Happy Thanksgiving week! It is looking like some tough sledding/driving for much of the area leading up to turkey day. I apparently jinxed us with a 'white' Thanksgiving with my post last week about it. Sorry. Anyway all this snow talk got me thinking about how much rain goes into 6" of snow. The answer isn't as much as I thought it was going to be. Only about .6 of an inch of rain would go into 6 inches of snow. 

I would have thought over an inch of rain for sure to equal that much snow. But according to several different places I looked for a conversion number I settled on the rule of 10 from Sciencing.com. The National Weather Service came up with 13 to 1, but that 13 number changes with where you are located and the temperature of which the snow is falling in. So to make the math a little bit easier I went 10 to 1 as per Sciencing.dom

Now if you really want to dive into the question of how much rain makes X amount of snow and you want to add temp to the equation things get a little trickier.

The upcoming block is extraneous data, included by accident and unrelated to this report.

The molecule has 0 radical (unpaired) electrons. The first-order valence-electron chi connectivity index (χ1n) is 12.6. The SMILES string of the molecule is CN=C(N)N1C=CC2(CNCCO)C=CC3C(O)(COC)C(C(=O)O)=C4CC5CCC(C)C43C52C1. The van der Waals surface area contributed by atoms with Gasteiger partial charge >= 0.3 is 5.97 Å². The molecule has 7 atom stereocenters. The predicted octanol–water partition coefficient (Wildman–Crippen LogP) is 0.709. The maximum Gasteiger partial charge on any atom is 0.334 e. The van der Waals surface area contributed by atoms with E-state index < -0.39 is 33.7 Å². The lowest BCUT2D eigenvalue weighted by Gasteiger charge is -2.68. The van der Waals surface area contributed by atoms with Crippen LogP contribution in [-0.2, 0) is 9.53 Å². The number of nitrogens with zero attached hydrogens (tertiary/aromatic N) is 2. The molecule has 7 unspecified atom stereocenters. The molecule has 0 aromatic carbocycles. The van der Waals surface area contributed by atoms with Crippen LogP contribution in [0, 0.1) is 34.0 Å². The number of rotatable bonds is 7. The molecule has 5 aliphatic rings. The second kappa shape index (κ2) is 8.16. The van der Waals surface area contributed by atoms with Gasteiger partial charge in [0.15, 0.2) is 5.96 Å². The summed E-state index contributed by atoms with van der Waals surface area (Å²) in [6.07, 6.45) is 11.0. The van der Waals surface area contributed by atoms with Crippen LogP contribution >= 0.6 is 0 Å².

"To calculate rain to snow for temperatures between 20 and 27 degrees Fahrenheit, multiply rainfall by 15 instead of 10. For temperatures between 15 and 19 degrees Fahrenheit, multiply rainfall by 20. Between 10 and 14, multiply by 30; between 0 and 9, multiply by 40; between -20 and -1, multiply by 50, and between -40 and -21, multiply by 100" - Sciencing.com

As for the amount we are going to get in our neck of the woods, here's the National Weather Service out of the Twin Cities with their latest track of the storm.

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